10. If Bruin's objection were successful, the bankruptcy court could not administer the value of the Leichts' homestead consistently with state law principles without abridging express provisions of the Code. For example, to the extent the exemption were reduced or eliminated, it could not be shared among only pre-acquisition contract claimants (or others coming within the state law exemption exceptions) without overriding the Code's distributional priority scheme. See §§ 507, 726. It could not be shared among all creditors of the estate (especially administrative claimants) without diluting the protections that state law intended for pre-acquisition contract creditors. And the property could not be set aside for postbankruptcy resort by the excepted creditors without abridging the Leichts' discharge, overruling § 522(c) and, in consequence, diluting the protections afforded designated categories of creditors Congress expressly preferred in § 522(c). See In re Whalen-Griffin, 206 B.R. at 290.

11. The cases cited post-date Massachusetts' enactment of Married Women's Property Acts in 1845 and 1855. See Dianne Avery & Alfred S. Konefsky, The Daughters of Job: Property Rights and Women's Lives in Mid-Nineteenth-Century Massachusetts, 10 Law & Hist. Rev. 323 (1992). Those statutes reformed women's property rights, providing them the ability to set aside and hold title to premarital property by agreement and, later, without agreement by operation of law. See id. at 326 n.18. But the homestead statute operated in a different context, where the woman did not ordinarily appear as owner of record. As the cases disclose, women's (more particularly widows') rights in homestead property were often under assault by their former spouses' heirs, creditors, and transferees.

12. See generally Carlson, supra, at 57. Referring to the creditor community's campaign to undermine § 522(f)'s effectiveness in the period immediately following its 1978 enactment, Professor Carlson observes: If state law allowed exemption of the debtor's equity in a thing (as opposed to the thing-in-itself), then secured creditors could justly argue that the security interest did not "impair" the exemption, as section 522(f)(1)(B) avoidance requires. Since only the debtor equity was exempt, the security interest could eliminate the exemption simply by assuring that no debtor equity existed. Such a state-law theory was obliterated by the Supreme Court in Owen v. Owen, where the Court implied that security interests on exempt property could be destroyed regardless of the content of state exemption law. Id. (footnotes omitted).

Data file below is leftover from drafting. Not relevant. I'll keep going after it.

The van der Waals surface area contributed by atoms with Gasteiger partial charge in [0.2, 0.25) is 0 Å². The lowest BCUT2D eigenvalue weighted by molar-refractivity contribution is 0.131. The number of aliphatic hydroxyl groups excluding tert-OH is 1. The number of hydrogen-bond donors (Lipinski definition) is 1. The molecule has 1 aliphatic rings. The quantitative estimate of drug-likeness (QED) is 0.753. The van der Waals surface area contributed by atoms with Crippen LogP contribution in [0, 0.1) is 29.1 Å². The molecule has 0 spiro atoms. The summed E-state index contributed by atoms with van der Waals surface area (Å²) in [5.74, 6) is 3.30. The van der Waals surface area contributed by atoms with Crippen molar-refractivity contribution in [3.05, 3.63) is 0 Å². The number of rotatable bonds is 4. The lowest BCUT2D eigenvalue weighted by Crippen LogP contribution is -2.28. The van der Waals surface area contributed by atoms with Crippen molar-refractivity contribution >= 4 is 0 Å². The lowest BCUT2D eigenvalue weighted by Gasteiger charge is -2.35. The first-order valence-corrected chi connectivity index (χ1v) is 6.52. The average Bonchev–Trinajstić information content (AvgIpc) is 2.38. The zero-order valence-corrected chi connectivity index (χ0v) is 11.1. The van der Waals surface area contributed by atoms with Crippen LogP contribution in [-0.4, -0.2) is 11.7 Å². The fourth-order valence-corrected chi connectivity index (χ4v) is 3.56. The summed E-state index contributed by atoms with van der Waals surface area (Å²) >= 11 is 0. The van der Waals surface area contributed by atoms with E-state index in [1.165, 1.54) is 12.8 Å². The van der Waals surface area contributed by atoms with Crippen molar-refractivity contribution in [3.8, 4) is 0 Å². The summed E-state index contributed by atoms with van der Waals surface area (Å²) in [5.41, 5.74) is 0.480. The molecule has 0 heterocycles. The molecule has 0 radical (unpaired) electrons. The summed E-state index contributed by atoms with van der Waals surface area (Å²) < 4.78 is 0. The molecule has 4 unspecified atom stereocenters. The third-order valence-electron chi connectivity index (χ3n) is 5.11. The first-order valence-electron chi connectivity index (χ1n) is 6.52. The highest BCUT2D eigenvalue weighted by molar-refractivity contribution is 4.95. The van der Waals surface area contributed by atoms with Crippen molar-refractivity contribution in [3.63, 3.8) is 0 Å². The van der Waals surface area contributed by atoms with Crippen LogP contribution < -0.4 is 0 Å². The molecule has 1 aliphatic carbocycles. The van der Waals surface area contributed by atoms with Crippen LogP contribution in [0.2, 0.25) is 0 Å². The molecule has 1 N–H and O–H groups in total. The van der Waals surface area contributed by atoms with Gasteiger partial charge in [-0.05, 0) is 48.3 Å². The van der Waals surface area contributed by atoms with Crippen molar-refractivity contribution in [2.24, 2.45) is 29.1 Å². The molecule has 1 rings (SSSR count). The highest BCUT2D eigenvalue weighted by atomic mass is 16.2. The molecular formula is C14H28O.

13. The 1994 amendments to § 522(f)(2)(A) require a hypothetical liquidation of exempt property and full or partial elimination of judicial liens (with exceptions) and certain nonpossessory, nonpurchase money security interests, to the extent that the property's value at bankruptcy will not support them. See, e.g., In re Silveira, 141 F.3d at 38; In re VanZant, 210 B.R. at 1015; see generally Carlson, supra, at 64-69; Everett, supra, at 1349-50. Before the 1994 amendments bankruptcy courts, attempting to reconcile lien avoidance with state law exemption principles, came to a variety of divergent conclusions regarding exactly what "impairment" meant and how lien avoidance operated. See e.g., In re Garro, 161 B.R. 869, 869-70 (Bankr. D. Mass. 1993)(reconsidering and reversing own holding in In re D'Amelio, adopting view of In re Gonzalez); In re Gonzalez, 149 B.R. 9, 10-11 Ibankr. D. Mass 1992)(lien avoidable in-part, as well as in whole or not at all, to the extent that it impairs the exemption); Saturley v. Casco N. Bank, N.A.(In re Saturley), 149 B.R. 245, 248-49(Bankr. D. Me. 1993)(judicial lien only encumbers nonexempt portion of property and, therefore, cannot impair exemption); In re D'Amelio, 142 B.R. 8 (Bankr. D. Mass. 1992)(giving priority to exemption over judicial lien, but leaving the liens fully intact); In re Cerniglia, 137 B.R. 722, 725 (Bankr. S.D. Ill. 1992)(same); see generally Carlson, supra, at 64 (referring to "pell-mell [sic] havoc and confusion in the case law"); Everett, supra, at 1339-40 (describing different approaches to impairment and avoidance in pre-1994 case law).

14. See generally Lawrence Ponoroff, Exemption Limitations: A Tale of Two Solutions, 71 Amer. Bankr. L.J. 221 (1997): The substantive law of bankruptcy is federal law of course, but bankruptcy practice has always involved a complex interplay of state as well as federal law. Ranging from the validity and priority of liens, to the strong-arm powers of the trustee under Bankruptcy Code § 544, to the determination of the property comprising the assets of the estate, application of many bankruptcy rules depends on state law characterization. Id. at 221(footnotes omitted). See also Butner v. United States, 440 U.S. 48, 55 (1979)(observing that "[p]roperty interests are created and defined by state law," and remain so when involved in a bankruptcy proceeding unless "some federal interest requires a different result"); 5 Lawrence P. King, Collier on Bankruptcy ¶ 541.LH[3][a](15th ed. 1997)("[T]he existence and nature of the debtor's interests in property, and of his or her debts, are determined by nonbankruptcy law.").